Right. So in 2014, um, a man named Brian stow was beaten nearly to death, but essentially, you know, where he had ongoing brain damage by to Los Angeles Dodgers fans. And he was a San Francisco giants fan, I believe. Right. And so outside of the game, he was, uh, you know, essentially almost beaten to death. And in, in, that's not the first time, obviously there's been conflict between, um, you know, sports fans. But I started asking myself as like, okay, like what would drive someone, right? What would drive someone to literally beat someone else to death or to critical critical injury? Because you share a, you, you share a difference, you have a difference of opinion in sports teams. Right. And, and, you know, if you really think about it, it's like, that just doesn't make sense when it like practically. But when you think about it from an identity perspective, it does make sense.


And when you are over identified with something, what happens is, is that if you, if believe that to be your identity, right, what happens is if anything, challenges that idea or belief it then hits you at a core level. Right. And it really shakes up, you know, for like, you know, inside. Right. And that's why it's like, if someone wears a Jersey of a different opponent or different opposing team than you, and you are over identified as a fan of that particular team, you almost take it personally. But like what sense does that make, you know, most of these teams have never done anything for us as individuals. Right. They just provide entertainment. We actually give them all our money in, in time. Right. Um, and, and if you think about this idea of, if someone wears a Jersey and because that Jersey is different than yours, and you identify yourself as a let's in this case, Dodgers fan, well, that would obviously drive to protect that identity.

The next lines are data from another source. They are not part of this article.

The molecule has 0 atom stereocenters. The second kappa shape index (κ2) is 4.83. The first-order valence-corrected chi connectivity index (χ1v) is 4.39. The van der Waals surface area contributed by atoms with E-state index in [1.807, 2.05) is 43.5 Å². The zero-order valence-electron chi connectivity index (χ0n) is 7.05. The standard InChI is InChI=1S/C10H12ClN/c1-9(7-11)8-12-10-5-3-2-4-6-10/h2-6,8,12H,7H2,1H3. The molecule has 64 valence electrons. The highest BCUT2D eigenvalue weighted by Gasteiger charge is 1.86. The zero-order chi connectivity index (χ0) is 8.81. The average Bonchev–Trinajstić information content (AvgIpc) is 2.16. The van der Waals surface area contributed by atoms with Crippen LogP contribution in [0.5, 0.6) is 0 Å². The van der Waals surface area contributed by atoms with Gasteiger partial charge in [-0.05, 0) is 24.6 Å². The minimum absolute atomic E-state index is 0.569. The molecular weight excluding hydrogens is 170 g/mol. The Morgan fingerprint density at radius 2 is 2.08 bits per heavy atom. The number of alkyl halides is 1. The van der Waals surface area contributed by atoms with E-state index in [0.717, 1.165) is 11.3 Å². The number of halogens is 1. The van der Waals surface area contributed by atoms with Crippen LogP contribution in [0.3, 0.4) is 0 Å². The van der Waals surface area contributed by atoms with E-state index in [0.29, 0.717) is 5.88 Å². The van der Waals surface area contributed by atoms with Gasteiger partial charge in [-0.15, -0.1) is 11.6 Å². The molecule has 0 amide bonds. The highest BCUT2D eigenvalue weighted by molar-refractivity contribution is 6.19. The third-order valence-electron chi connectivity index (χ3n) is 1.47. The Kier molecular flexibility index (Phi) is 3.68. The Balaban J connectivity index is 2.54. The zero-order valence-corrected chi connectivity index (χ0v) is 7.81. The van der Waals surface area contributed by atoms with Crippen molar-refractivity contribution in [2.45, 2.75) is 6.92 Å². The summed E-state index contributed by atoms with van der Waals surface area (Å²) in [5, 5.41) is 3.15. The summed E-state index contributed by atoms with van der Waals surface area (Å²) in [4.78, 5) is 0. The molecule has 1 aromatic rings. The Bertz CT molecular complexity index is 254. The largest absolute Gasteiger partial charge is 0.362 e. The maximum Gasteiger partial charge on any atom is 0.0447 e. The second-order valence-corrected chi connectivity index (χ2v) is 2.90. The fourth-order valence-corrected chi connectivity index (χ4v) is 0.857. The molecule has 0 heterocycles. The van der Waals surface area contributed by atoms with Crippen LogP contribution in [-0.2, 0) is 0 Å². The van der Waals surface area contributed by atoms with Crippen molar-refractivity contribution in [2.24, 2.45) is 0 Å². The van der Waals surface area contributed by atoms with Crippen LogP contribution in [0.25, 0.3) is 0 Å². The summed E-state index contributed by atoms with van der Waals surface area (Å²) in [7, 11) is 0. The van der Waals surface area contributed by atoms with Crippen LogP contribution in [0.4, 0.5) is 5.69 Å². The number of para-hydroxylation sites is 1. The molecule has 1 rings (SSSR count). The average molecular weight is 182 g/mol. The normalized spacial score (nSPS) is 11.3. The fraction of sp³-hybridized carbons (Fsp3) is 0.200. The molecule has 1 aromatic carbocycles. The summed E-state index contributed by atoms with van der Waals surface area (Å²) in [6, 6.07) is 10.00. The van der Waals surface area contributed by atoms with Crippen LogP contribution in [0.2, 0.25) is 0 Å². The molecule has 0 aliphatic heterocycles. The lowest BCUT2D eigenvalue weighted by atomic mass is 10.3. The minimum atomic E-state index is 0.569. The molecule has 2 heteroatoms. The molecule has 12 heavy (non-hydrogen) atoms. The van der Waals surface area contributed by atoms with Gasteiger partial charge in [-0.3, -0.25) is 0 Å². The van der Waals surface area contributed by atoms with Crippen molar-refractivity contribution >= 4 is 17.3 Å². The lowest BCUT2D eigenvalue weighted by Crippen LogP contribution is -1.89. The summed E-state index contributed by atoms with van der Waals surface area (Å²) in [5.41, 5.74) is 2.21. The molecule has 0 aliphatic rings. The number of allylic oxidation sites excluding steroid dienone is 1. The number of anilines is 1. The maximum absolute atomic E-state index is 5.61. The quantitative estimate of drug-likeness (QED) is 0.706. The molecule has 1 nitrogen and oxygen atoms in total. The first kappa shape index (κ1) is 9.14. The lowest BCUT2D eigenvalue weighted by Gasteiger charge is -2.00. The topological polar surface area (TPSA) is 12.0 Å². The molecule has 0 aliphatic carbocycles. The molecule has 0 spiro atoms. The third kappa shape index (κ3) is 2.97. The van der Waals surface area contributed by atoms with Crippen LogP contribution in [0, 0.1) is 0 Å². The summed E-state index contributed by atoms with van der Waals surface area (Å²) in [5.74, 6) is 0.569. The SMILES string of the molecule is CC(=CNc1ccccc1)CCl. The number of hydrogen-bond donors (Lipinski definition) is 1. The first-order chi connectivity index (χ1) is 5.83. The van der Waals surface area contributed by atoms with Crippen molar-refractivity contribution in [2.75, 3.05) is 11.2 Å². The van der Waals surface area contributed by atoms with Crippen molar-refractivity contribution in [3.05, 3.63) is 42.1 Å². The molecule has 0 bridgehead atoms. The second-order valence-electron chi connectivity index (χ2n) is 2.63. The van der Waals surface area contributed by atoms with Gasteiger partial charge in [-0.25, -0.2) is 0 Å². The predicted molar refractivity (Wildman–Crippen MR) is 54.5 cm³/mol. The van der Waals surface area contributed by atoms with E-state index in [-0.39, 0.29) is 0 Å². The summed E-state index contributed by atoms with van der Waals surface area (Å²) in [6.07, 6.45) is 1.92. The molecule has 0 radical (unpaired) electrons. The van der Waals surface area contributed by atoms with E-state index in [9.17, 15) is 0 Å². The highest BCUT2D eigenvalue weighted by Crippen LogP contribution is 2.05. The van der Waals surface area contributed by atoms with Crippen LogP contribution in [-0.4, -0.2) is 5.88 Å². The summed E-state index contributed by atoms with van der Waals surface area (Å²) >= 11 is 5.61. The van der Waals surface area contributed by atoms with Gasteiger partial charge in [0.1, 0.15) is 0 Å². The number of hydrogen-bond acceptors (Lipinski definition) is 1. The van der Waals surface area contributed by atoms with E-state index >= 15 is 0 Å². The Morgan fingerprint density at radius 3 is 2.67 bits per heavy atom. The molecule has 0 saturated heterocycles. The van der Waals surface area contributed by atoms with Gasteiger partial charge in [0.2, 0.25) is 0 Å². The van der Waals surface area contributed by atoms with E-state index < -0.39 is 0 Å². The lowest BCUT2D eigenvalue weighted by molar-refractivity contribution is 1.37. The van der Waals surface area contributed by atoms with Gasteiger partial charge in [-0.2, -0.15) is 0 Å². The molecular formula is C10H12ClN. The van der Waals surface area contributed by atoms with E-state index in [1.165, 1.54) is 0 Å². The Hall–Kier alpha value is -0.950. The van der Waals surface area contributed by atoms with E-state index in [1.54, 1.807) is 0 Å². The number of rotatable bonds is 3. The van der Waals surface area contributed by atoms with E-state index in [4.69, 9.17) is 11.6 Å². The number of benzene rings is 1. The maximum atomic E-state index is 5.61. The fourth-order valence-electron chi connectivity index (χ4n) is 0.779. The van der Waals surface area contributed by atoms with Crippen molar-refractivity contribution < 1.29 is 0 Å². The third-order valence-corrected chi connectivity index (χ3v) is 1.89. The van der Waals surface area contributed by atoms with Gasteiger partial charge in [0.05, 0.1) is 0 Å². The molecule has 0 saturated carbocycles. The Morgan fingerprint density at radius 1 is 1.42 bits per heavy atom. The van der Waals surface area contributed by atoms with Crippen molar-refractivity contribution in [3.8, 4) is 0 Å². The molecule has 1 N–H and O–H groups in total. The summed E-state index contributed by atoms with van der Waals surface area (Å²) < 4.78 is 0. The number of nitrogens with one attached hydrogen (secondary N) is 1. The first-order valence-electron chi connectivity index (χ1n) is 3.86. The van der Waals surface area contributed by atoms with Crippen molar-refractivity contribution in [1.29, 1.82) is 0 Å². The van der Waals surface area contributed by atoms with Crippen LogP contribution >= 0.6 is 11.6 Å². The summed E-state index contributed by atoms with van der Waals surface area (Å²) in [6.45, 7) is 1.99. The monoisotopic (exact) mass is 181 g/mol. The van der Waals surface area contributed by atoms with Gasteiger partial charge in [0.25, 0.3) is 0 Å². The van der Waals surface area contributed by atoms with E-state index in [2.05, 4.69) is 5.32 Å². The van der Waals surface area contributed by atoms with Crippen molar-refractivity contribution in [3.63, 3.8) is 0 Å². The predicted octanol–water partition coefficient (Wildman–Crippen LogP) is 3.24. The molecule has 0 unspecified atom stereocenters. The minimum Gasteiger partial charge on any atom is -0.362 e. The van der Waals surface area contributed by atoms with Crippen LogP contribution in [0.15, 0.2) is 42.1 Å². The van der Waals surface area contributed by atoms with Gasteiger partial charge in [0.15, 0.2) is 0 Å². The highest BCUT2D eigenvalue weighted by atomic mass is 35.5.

Right. And that's what drives people to clash and like hate each other is, is really just this idea of a mistaken self identity. And so what I mean by that, well, I think many of us wrestle with this question of who am I, right. You know, I mean, it starts, I think, pretty young, right? Who am I? And we try to put ourselves in categories and in many ways that's what identities are, right. They're categories. Right. We try to identify like, okay, well I'm a man or a woman, or I'm white, or I'm black, or I'm Asian, I'm Mexican. Right. Um, you know, I mean, go through the list, right. You know, I'm Christian, I'm Jewish, I'm, you know, Muslim. I mean, we, we create these categories. Right. And we see which one we fit into. Right. I'm a Dallas Cowboys fan, or I'm a LA Dodgers fan.